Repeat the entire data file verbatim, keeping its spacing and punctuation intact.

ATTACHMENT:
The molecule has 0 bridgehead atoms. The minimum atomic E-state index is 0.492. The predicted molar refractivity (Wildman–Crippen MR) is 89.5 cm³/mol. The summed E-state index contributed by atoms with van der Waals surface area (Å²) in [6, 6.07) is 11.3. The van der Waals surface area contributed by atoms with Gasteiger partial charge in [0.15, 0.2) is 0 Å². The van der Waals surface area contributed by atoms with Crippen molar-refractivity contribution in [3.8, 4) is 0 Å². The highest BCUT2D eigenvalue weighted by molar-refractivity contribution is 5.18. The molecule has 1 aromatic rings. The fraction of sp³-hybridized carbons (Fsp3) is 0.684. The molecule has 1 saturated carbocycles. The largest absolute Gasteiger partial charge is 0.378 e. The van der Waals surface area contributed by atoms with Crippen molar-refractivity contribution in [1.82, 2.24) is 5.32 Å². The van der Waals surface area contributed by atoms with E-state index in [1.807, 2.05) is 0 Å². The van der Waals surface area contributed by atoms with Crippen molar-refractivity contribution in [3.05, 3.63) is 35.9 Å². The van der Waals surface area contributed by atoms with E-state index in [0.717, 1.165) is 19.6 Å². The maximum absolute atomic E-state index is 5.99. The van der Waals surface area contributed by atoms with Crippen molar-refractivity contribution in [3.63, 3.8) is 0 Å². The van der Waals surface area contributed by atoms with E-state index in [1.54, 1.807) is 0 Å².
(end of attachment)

The molecule has 0 bridgehead atoms. The minimum atomic E-state index is 0.492. The predicted molar refractivity (Wildman–Crippen MR) is 89.5 cm³/mol. The summed E-state index contributed by atoms with van der Waals surface area (Å²) in [6, 6.07) is 11.3. The van der Waals surface area contributed by atoms with Gasteiger partial charge in [0.15, 0.2) is 0 Å². The van der Waals surface area contributed by atoms with Crippen molar-refractivity contribution in [3.8, 4) is 0 Å². The highest BCUT2D eigenvalue weighted by molar-refractivity contribution is 5.18. The molecule has 1 aromatic rings. The fraction of sp³-hybridized carbons (Fsp3) is 0.684. The molecule has 1 saturated carbocycles. The largest absolute Gasteiger partial charge is 0.378 e. The van der Waals surface area contributed by atoms with Crippen molar-refractivity contribution in [1.82, 2.24) is 5.32 Å². The van der Waals surface area contributed by atoms with E-state index in [1.807, 2.05) is 0 Å². The van der Waals surface area contributed by atoms with Crippen molar-refractivity contribution in [3.05, 3.63) is 35.9 Å². The van der Waals surface area contributed by atoms with E-state index in [0.717, 1.165) is 19.6 Å². The maximum absolute atomic E-state index is 5.99. The van der Waals surface area contributed by atoms with Crippen molar-refractivity contribution in [3.63, 3.8) is 0 Å². The van der Waals surface area contributed by atoms with E-state index in [1.54, 1.807) is 0 Å².